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xmas with onlies and no relatives close by

(24 Posts)
jen127 Tue 20-Sep-11 12:16:26

What do you do on Christmas day with your onlys? We live in Ireland and have no family here. DS is now 9 and before dinner is finished he is twitching to be with people his own age! We play games etc but he struggles terribly on Xmas day!

Hullygully Tue 20-Sep-11 12:17:46

We always have people round in the afternoon for games and even more wine , do you have anyone you could ask round? Loads of people are grateful for the chance to have a change of scene.

dottyoddsocks Tue 20-Sep-11 14:26:05

I have the same problem as we also have no family to see.Dreading christmas for this reason.It is really hard when you think that everyone else is having a really social time with lots of family and friends.I feel quite embarrassed for my dd that our situation is the way it is as it makes me feel like we are really odd compared to others.
In past years we have taken a walk in the afternoon to use up some time.Is there anywhere nice to walk to where you are?We go and look at the local pigs and cows for some company.

UniS Tue 20-Sep-11 21:26:29

DS is a bit younger. But I hope that a walk to church ( where he sees friends) followed by popping in to teh pub ( more friends probably) then home for lunch, opening presents, phoning GPs, playing with new stuff, tea, storys and bed... will suffice for a few more years.

jen127 Wed 21-Sep-11 08:57:46

We have very good neighbours and maybe now is the year to extend the hand of friendship and see if they would be interested in doing something in the afternoon or early evening after dinner.
This is just a difficult dilemma around what should be a fantastic time of year!
If he was older and a non believer i might if finances permit think of going away at Xmas.

Hullygully Wed 21-Sep-11 10:34:22

Definitely jen! Invite them round for tea and cake. Go for it.

I think most people think xmas is family time and no one is interested in doing anything, whereas most people are actually desperate to do something! Unless they have a house of 20, of course - in which case blag an invite..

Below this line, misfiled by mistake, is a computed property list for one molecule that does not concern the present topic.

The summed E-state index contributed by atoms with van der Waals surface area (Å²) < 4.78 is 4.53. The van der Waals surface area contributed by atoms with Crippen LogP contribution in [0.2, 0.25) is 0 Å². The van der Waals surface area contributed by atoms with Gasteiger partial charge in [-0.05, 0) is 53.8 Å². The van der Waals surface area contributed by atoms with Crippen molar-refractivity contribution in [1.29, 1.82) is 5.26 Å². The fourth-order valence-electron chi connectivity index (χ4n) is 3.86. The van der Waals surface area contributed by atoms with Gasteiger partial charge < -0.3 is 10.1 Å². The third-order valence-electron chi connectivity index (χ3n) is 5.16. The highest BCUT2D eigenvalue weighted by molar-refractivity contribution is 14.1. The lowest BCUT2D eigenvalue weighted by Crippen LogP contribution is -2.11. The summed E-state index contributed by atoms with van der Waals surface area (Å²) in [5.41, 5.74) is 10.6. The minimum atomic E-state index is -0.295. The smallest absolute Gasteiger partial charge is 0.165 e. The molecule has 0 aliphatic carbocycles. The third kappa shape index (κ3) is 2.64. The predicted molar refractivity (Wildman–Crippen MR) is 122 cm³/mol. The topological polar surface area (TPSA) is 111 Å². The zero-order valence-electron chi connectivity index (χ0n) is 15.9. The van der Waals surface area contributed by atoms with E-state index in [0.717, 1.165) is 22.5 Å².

nickschick Wed 21-Sep-11 10:40:24

Theres lots to do to fill up christmas day ....we now live nearer to friends and family but in the past have been v isolated,one is to introduce church and go to a service (v christmassy),long walks with a dog or a frisbee or both,something constructive gift wise to build after dinner ......then after that a dvd hes desperate to see and a game of monopoly or cards.

nickschick Wed 21-Sep-11 10:43:32

We always have grandad for entertainment though...... one memorable year he actually set himself on fire whilst i was cooking lunch.....another year dh found a huge dog and brough it into our tiny little grade 2 listed home with an open fire and no guard (every time the dog wagged its tail the fire blew up grin.....another year the turkey didnt defrost so dh put it in the bath ,,,,,,ds1 saw it and thought it was a dead person and refued to bath or eat turkey.

dottyoddsocks Wed 21-Sep-11 14:26:01

Good idea to invite neighbours around.Maybe I should try doing that too but where I live they seem to have lots of relatives and would probably be busy with them.
I would also like to go away somewhere in the future.Maybe in a few years we will.Church would be no good for us though as we are not christians.I guess it is only one day to get through though but the build up is very long then there is new years eve to endure.

Hullygully Wed 21-Sep-11 14:29:35

dotty that is really sad.

Is it really that grim?

dottyoddsocks Wed 21-Sep-11 15:05:45

Yes it has been quite grim in recent past years especially new year because most of my family(grandparents,dad etc) who we used to celebrate with have now died.I think xmas for many people can feel quite lonely because of feelings of loss and memories of how things once were.Not sure what the answer is really.

mumblechum1 Wed 21-Sep-11 15:12:46